Regarding street art, it’s in my opinion a much too global term to describe a phenomenon, rather than a school or a movement, everyone gave it a try with ones personal style, it was a little bit like a trend, like there have been trends of styles in graffiti. I don’t have the feeling that it does challenge the population anymore, maybe something new will come in the streets, tagtonik perhaps?

You share your studio with your friend, artist KRSN. How did you know each other’s and do you still work together?

Krsn is in my top best friends, very very well placed, and he’s also a great artist, always surprising and sincere, I don’t get tired of watching his images, he kills it!

It’s been a few months we haven’t worked together, we’ve both been very busy each one on our side, but we’ll collaborate soon, I can’t wait for that, it’s always very cool to compose together, very instinctive, each time I have the feeling we’re doing telepathic and it works very well!

What are you usually listening in your workshop?

Classical music and I wonder naked in a mauve silk dressing gown. I’m very very classy concerning music.

Music plays an important part in your work. Have any artists or albums influenced some of your artwork?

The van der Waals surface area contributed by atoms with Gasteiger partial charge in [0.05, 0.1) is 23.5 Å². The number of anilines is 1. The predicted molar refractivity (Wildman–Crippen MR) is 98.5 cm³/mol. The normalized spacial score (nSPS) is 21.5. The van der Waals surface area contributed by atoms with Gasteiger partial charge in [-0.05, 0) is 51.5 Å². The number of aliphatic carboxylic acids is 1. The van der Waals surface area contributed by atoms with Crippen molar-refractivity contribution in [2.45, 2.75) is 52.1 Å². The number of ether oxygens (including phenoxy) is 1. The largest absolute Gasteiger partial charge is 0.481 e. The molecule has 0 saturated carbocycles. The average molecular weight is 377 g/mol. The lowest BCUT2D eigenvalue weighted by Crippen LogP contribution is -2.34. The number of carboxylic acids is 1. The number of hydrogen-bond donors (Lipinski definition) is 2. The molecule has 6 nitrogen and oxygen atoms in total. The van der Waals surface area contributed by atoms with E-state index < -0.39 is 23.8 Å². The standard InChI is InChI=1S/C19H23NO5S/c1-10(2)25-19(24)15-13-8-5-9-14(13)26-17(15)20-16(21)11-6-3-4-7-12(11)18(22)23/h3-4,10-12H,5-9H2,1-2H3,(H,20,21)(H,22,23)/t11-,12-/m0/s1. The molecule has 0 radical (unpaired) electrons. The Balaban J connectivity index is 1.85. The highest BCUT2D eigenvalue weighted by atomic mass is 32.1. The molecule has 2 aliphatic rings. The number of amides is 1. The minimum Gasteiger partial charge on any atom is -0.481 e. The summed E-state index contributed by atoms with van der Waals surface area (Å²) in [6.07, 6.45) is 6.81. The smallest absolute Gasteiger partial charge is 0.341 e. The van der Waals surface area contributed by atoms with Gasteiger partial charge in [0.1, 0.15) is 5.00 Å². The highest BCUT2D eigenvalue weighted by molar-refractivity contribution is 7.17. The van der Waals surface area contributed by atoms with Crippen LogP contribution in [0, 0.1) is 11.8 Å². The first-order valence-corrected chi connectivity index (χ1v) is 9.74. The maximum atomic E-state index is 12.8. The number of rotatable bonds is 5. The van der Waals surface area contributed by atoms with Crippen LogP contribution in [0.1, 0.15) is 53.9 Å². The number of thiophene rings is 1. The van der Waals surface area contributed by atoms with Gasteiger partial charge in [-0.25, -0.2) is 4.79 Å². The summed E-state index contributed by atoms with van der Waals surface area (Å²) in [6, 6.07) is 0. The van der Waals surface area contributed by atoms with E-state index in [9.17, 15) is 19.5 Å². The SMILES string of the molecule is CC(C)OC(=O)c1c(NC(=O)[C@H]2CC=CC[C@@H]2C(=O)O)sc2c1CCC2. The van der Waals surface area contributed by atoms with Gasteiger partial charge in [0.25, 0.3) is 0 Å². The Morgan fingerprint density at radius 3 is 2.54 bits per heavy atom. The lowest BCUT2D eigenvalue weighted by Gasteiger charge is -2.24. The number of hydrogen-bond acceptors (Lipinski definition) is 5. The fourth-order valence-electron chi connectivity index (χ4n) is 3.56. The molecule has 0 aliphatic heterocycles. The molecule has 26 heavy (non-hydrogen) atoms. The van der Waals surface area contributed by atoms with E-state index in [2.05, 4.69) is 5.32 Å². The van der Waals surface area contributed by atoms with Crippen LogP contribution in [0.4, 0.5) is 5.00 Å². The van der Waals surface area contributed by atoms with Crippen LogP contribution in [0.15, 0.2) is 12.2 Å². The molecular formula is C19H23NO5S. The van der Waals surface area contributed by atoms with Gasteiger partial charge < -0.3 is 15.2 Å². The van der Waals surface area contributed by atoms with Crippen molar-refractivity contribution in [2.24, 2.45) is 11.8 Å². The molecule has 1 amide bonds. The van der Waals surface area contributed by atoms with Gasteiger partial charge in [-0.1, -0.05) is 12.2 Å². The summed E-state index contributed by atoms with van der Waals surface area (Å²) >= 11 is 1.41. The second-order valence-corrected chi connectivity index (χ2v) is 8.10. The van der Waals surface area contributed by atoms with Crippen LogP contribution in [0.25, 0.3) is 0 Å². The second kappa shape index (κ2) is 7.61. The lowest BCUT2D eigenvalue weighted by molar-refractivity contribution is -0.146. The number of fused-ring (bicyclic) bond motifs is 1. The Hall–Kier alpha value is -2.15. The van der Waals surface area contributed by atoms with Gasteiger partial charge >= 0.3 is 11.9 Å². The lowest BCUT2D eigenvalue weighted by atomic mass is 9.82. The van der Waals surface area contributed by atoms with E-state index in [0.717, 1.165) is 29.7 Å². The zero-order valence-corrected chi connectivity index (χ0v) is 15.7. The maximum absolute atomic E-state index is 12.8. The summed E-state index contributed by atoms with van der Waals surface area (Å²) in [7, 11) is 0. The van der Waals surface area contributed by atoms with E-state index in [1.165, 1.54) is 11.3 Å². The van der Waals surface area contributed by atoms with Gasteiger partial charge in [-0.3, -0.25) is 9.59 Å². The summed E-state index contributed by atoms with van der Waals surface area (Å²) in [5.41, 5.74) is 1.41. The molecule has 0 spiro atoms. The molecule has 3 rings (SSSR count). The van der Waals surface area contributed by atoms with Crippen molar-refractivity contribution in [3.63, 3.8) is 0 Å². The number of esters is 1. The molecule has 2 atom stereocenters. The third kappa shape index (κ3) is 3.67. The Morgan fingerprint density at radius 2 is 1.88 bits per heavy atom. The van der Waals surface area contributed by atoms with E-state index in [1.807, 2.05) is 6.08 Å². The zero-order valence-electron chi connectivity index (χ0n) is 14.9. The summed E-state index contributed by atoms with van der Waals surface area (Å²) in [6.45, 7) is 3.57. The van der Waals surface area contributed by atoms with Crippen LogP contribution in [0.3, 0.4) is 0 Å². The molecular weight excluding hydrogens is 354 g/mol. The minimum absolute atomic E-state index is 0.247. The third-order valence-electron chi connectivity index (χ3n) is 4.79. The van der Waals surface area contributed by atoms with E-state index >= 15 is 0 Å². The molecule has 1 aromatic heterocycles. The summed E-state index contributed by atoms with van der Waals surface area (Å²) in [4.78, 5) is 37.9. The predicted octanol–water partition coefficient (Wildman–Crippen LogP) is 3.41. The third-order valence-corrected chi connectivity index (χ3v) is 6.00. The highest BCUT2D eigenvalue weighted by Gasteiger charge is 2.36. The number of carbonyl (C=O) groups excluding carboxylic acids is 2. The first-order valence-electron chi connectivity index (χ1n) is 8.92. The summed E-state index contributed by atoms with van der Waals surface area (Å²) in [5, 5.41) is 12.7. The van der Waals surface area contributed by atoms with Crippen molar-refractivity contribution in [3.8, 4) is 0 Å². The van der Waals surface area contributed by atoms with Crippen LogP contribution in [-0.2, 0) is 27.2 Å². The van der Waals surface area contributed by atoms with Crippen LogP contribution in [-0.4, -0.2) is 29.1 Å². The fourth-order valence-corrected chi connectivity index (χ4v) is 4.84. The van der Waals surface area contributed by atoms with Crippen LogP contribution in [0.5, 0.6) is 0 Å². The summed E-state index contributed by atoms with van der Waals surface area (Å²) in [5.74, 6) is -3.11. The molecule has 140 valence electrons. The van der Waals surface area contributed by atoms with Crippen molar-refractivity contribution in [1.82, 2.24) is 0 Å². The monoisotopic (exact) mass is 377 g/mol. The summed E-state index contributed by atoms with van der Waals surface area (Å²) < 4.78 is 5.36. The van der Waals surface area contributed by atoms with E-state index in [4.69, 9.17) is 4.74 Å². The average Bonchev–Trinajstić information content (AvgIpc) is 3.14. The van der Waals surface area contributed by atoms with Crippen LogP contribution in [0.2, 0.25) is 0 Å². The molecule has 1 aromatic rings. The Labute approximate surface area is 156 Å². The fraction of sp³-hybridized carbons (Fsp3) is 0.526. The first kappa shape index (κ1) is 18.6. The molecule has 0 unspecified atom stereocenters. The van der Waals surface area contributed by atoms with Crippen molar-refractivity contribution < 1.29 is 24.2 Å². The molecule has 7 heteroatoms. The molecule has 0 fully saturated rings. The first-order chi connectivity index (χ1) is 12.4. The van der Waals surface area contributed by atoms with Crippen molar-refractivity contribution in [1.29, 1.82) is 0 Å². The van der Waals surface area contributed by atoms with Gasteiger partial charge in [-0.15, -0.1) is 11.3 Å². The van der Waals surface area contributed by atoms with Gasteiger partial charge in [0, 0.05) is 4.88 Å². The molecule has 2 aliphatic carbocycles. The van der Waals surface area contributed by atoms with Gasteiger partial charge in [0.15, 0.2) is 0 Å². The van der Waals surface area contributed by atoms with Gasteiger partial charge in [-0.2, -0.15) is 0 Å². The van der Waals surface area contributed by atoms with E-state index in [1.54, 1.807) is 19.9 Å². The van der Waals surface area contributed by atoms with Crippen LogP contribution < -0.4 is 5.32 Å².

There always was music in my life, it’s quite a funny thing actually, but when I was small, I could hear people singing by the window, in my mum’s office who is a speech therapist, I now live close to a music academy, I also hear people singing, and my atelier is located right next to a music school… it just never stops. Then I don’t know if music influences my work, maybe it gives oneself an attitude, or it allows you to do more crazy things, but I don’t believe it plays that much on your visual directions.

On the other hand, the artists you meet and their universe make you to evolve, it’s in the effort of adaptation that you discover directions you would have never even considered, but it’s actually not only true with music, all the projects are more or less like that. I think that a similar question would much more interesting: the importance and the influence of the image on a musician.

Could you please describe us your typical day at work?

I never stop working.

Apart from art/graphic design, what are the other things you enjoy doing when you have some free time left?

Spend some time with my wonderful family.

What was the last book you read?

I usually read several books at the same time, there was a monograph of Charlotte Perriand and another one of Tallon, a few repertories of design and I lately started reading again an old book from Tschichold from my library that had irritated me, to check that my vision of typography had evolved a minimum. I’ve also just started a pretty big book about Italian Renaissance, with the same aim.